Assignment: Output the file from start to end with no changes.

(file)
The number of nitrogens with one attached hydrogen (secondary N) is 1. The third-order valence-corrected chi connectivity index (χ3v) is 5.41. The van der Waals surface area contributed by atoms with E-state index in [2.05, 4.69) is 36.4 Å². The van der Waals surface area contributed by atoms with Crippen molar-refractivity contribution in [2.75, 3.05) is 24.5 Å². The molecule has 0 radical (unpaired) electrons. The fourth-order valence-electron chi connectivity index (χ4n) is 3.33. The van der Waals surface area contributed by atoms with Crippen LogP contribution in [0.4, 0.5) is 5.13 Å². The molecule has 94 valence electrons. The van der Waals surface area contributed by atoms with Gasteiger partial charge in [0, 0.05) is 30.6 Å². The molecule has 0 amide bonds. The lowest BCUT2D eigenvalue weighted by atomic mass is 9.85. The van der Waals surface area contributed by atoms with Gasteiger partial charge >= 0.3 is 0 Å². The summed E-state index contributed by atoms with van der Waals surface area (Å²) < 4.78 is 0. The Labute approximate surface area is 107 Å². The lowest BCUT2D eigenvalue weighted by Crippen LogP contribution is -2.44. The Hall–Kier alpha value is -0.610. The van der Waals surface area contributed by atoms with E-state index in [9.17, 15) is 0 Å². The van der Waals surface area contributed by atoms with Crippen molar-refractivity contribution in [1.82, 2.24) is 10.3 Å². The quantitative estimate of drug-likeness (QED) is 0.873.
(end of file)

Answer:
The number of nitrogens with one attached hydrogen (secondary N) is 1. The third-order valence-corrected chi connectivity index (χ3v) is 5.41. The van der Waals surface area contributed by atoms with E-state index in [2.05, 4.69) is 36.4 Å². The van der Waals surface area contributed by atoms with Crippen molar-refractivity contribution in [2.75, 3.05) is 24.5 Å². The molecule has 0 radical (unpaired) electrons. The fourth-order valence-electron chi connectivity index (χ4n) is 3.33. The van der Waals surface area contributed by atoms with Crippen LogP contribution in [0.4, 0.5) is 5.13 Å². The molecule has 94 valence electrons. The van der Waals surface area contributed by atoms with Gasteiger partial charge in [0, 0.05) is 30.6 Å². The molecule has 0 amide bonds. The lowest BCUT2D eigenvalue weighted by atomic mass is 9.85. The van der Waals surface area contributed by atoms with Gasteiger partial charge >= 0.3 is 0 Å². The summed E-state index contributed by atoms with van der Waals surface area (Å²) < 4.78 is 0. The Labute approximate surface area is 107 Å². The lowest BCUT2D eigenvalue weighted by Crippen LogP contribution is -2.44. The Hall–Kier alpha value is -0.610. The van der Waals surface area contributed by atoms with E-state index in [9.17, 15) is 0 Å². The van der Waals surface area contributed by atoms with Crippen molar-refractivity contribution in [1.82, 2.24) is 10.3 Å². The quantitative estimate of drug-likeness (QED) is 0.873.